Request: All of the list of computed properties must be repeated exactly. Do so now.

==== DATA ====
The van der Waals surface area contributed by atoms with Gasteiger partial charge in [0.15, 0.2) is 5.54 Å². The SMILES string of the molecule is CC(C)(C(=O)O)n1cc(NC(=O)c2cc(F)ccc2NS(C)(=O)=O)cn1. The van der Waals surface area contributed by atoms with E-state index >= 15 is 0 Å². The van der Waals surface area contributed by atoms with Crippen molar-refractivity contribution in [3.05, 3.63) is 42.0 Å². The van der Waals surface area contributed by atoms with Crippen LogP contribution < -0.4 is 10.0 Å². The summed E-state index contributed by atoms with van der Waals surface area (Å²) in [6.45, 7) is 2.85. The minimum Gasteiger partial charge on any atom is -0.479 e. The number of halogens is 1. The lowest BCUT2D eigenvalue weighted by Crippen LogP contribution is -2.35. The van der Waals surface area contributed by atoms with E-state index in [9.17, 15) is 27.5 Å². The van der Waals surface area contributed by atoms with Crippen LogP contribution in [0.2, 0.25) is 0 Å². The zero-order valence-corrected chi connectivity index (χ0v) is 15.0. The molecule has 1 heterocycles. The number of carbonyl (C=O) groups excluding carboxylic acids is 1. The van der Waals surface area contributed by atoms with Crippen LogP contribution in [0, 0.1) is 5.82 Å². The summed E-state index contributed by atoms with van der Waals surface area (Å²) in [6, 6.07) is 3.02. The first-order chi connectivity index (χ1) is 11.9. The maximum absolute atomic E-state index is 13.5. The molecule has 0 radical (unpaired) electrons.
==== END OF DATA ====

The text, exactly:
The van der Waals surface area contributed by atoms with Gasteiger partial charge in [0.15, 0.2) is 5.54 Å². The SMILES string of the molecule is CC(C)(C(=O)O)n1cc(NC(=O)c2cc(F)ccc2NS(C)(=O)=O)cn1. The van der Waals surface area contributed by atoms with E-state index >= 15 is 0 Å². The van der Waals surface area contributed by atoms with Crippen molar-refractivity contribution in [3.05, 3.63) is 42.0 Å². The van der Waals surface area contributed by atoms with Crippen LogP contribution < -0.4 is 10.0 Å². The summed E-state index contributed by atoms with van der Waals surface area (Å²) in [6.45, 7) is 2.85. The minimum Gasteiger partial charge on any atom is -0.479 e. The number of halogens is 1. The lowest BCUT2D eigenvalue weighted by Crippen LogP contribution is -2.35. The van der Waals surface area contributed by atoms with E-state index in [9.17, 15) is 27.5 Å². The van der Waals surface area contributed by atoms with Crippen LogP contribution in [0.2, 0.25) is 0 Å². The zero-order valence-corrected chi connectivity index (χ0v) is 15.0. The molecule has 1 heterocycles. The number of carbonyl (C=O) groups excluding carboxylic acids is 1. The van der Waals surface area contributed by atoms with Crippen LogP contribution in [0, 0.1) is 5.82 Å². The summed E-state index contributed by atoms with van der Waals surface area (Å²) in [6, 6.07) is 3.02. The first-order chi connectivity index (χ1) is 11.9. The maximum absolute atomic E-state index is 13.5. The molecule has 0 radical (unpaired) electrons.